Special-needs athletes get free medical tests

Athletes will be tested to ensure that they are in peak condition and to screen them for possible serious health risks

March 15, 2011, Abu Dhabi:

Rim Mosabi, of Abu Dhabi, joined friends on the track today to take a break from her workout at a gym inside of Zayed Sports City. A new facility in Abu Dhabi will be opening soon for disabled people.

Lee Hoagland/The National

ABU DHABI // Athletes with special needs will undergo regular, free medical tests to enhance early diagnosis and prevent sudden deaths on the field, officials announced yesterday.

The Emirates Sports Medicine Academy will conduct heart, lung and physiology tests for athletes across the country, starting with the 285 disabled athletes registered in Abu Dhabi and Al Ain, in co-ordination with Zayed Higher Organisation for Humanitarian Care and Special Needs.

"One of the biggest problems that targets athletes is sudden heart failure. So there should be regular tests conducted," said Mohamed al Hameli, the deputy chairman of the Zayed organisation.

Polio patients and people with Down syndrome, who often developed holes in their hearts, were most at risk, Mr al Hameli said.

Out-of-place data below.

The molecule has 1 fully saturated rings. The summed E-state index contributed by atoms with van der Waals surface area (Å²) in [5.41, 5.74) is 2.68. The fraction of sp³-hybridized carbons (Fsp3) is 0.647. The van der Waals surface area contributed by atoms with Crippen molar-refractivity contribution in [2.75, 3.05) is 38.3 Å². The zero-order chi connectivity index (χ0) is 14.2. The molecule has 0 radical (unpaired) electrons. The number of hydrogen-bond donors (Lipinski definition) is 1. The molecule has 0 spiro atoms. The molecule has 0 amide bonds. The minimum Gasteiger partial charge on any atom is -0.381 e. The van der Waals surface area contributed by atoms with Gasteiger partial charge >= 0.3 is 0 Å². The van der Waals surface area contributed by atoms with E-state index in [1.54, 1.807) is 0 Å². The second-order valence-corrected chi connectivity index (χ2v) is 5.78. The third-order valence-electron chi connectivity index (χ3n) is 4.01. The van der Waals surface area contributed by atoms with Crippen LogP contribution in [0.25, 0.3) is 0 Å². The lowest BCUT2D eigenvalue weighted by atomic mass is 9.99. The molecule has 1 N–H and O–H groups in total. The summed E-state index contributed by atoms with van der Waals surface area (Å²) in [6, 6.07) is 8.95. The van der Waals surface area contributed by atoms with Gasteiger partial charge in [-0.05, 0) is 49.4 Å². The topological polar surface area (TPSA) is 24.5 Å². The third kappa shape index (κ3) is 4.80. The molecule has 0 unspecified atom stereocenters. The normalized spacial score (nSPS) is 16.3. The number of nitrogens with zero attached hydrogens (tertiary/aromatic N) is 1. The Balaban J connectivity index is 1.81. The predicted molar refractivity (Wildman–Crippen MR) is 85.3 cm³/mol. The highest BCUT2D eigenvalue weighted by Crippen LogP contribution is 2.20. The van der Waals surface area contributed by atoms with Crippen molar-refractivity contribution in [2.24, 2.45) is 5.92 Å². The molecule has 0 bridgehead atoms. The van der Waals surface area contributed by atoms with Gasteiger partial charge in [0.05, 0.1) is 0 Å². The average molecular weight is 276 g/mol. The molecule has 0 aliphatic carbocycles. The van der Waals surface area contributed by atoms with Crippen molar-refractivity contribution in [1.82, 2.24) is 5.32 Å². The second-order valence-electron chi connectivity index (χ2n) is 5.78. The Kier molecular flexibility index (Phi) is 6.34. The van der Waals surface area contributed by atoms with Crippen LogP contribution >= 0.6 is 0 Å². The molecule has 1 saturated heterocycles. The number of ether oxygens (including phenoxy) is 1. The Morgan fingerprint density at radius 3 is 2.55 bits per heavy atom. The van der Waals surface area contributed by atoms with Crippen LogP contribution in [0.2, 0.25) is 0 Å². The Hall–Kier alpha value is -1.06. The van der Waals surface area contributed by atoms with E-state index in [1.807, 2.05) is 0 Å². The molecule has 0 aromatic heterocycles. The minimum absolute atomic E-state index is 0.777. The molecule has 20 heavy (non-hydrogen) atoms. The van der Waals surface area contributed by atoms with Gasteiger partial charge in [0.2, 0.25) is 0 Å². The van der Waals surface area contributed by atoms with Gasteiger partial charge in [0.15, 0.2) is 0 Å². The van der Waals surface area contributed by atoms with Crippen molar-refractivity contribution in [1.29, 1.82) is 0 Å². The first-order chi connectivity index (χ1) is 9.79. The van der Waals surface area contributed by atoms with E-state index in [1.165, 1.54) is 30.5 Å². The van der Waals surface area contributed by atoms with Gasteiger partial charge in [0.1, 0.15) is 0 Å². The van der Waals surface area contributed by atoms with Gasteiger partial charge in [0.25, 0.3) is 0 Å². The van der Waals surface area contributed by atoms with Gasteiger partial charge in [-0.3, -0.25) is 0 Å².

The tests will help physiotherapists assess the maximum amount of exercise athletes should undertake. "Each athlete will have a comprehensive file of his case, which can also be used for participating in international tournaments," said Dr Adel al Shammari, the executive director of the academy.

"We hope that this initiative will urge other organisations for special needs and medical institutes to participate and the programme will be a model for them."

In the past three years, there were four sudden deaths involving people with special needs, said Dr Steve Mosedale, a specialist cardiac physiologist operations manager at the academy.

The most common fatal problems to develop in people with special needs are cardiac arrhythmia, in which the heart starts beating too fast or too slow, and cardiomyopathy, a general deterioration of the heart muscle.

Dr Mosedale referred to a recent case where a disabled athlete who suffered from episodes of dizziness turned out to have cardiac arrhythmia when tested.

"He was immediately stopped from exercising and was sent for treatment. Now he has recovered and is playing again," he said.

Getting athletes with disabilities back into action is a key part of helping them maintain their general health. "Sports helps people with special needs progress and develop a great deal because it transfers them to a new stage," Mr al Hameli said.

Sarah al Senani, 18, a cerebral palsy sufferer who has taken part in shot put and javelin competitions since November, and has participated in several championships, said she had never undergone tests of that nature. "It did not occur to me to do it. It will be very helpful if the academy conducts the tests for us and is responsible for the expenses. It will be very useful to know what type and amount of exercise suits me best," she said.